I will be implementing this on Vivado 2019 using a zynq xc7z020-1clg400c chip.
1. Create a Parameterized Counter
Design a parameterized binary counter module that counts from zero to a value given as a parameter, and then resets to zero. Include a count enable input cen that enables counting only when asserted. In the example module definition below, a second parameter WIDTH is defined because the designer may want the counter to include more bits than are needed to count to MAX_COUNT. When instantiating the module you must set WIDTH to at least the integer ceiling of log2(max_count+1).
Instantiate two counters as shown in the wrapper module: (code given in the images)
Write a testbench to verify that your parameterized counters behave as desired. You will need to simulate the clock and reset inputs to the wrapper module. When each counter reaches its final count value, the respective A and B outputs should be asserted. Counter B should only count up when counter A ‘overflows’ (goes from its max value to zero).
2. Use the clocking wizard IP
Modify the design in part 1 to use an IP module produced by the “clock wizard” to supply the two counters with a 7 MHz clock (from an input 100 MHz clock). Simulate your updated design and verify that the counters now count at the correct rate. For the timescale of the simulation to match up, make sure your simulated clock has a 100MHz frequency (10 ns period, 5ns per half-cycle).
3. Use the Integrated Logic Analyzer
Modify your design so the a_val and b_val wires are internal to the module (only the A and B signals are used as module outputs). Implement the design on your board, assigning output A to LED0 and B to LED1. Assign a single switch input to enable/disable both LEDs.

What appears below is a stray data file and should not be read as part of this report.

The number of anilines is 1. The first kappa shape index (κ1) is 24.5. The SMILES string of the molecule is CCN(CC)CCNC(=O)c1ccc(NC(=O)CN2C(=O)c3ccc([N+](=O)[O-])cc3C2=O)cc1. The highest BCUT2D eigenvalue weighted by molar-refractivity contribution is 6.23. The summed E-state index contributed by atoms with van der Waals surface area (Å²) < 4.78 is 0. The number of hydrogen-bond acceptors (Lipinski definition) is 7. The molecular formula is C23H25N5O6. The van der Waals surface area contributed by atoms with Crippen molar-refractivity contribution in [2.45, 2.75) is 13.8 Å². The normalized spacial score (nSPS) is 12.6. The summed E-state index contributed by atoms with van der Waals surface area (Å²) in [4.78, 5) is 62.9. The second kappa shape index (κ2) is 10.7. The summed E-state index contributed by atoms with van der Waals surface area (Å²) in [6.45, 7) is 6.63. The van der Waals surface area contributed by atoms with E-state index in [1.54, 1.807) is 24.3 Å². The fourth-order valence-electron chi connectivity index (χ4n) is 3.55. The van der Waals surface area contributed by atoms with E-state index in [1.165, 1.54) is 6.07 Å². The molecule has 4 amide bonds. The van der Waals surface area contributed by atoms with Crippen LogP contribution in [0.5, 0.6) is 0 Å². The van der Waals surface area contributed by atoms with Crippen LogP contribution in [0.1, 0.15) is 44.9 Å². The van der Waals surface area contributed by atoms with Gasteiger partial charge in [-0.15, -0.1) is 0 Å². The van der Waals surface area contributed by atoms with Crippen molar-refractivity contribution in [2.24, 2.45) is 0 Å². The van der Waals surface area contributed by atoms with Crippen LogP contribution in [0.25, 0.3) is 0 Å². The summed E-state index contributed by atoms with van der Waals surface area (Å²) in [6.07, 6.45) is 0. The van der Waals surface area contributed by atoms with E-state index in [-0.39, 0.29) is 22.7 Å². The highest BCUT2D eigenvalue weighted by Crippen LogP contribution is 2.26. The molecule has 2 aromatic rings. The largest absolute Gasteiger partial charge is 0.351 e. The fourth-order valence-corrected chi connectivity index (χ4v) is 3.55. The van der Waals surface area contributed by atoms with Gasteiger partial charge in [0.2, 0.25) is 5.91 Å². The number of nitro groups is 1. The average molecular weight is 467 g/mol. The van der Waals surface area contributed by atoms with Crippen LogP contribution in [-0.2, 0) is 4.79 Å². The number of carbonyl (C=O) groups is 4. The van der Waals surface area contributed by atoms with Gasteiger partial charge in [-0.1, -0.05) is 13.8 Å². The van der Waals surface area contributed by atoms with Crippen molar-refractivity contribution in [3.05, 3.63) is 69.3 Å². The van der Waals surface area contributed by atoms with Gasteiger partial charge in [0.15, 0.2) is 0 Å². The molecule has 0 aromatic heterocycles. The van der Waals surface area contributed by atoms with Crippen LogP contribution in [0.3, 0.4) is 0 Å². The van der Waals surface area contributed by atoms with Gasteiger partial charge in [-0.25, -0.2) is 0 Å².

When you program your board, you should see LED0 stuck on while LED1 is toggling rapidly. Set up the ILA to probe nets a_val, b_val, A, and B, and define triggers to verify the circuit is operating properly when the LEDs are both enabled and disabled.
4. Create A VGA Sync Generator
Use your parameterized counter module to create a VGA-sync generator. The circuit should use a 25MHz pixel clock input to generate horizontal and vertical sync signals for a resolution of 640x480 (refer to the background material for details on VGA timing). The module should have two inputs (clock and reset) and three outputs (hsync, vsync, and video_active). Video active should be asserted whenever the counters are in the active display area range. You can add optional outputs to indicate the x and y coordinates of the current pixel (this will be helpful in later requirements).
Connect the VGA timing signals from the sync generator to the Real Digital HDMI IP (this will convert the VGA sync signals into the signals that HDMI and DVI monitors use). The HDMI IP requires the VGA pixel clock as well as a “5x” pixel clock. You can generate the pixel clock and 5x clock using the clock wizard IP.
Drive the red ®, green (G), and blue (B) inputs of the HDMI IP with all 1’s to show a blank white screen on your display.
5. Display a Crosshair
In the 640x480 screen area, draw one vertical and one horizontal line that meet in the center of the screen to form a cross-hair pattern.
You will need to use the color inputs to the HDMI IP to do this. Each pixel is driven according to the values on the R, G and B inputs at the time the pixel is addressed by the horizontal and vertical counters, so you need to assert R, G, and/or B at just the right times to cause the crosshair pattern to be displayed. Note that if you are using a white background (that is, R, G, and B are always asserted), you will need to de-assert at least one of them to create a different color for the crosshair (for this requirement, your crosshair only needs to be a different color than the background).
6. Display a box on the screen
Render a static square on the screen with a dimension of 32 x 32 pixels. Set the location of the box through use of module parameters.
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Hi! I am an Electronic engineer, microcontroller, C programming expert having past experiences with arduino, pic, AVR, chipkit and Texas instruments microcontrollers I am waiting for you over the chat. Thank you!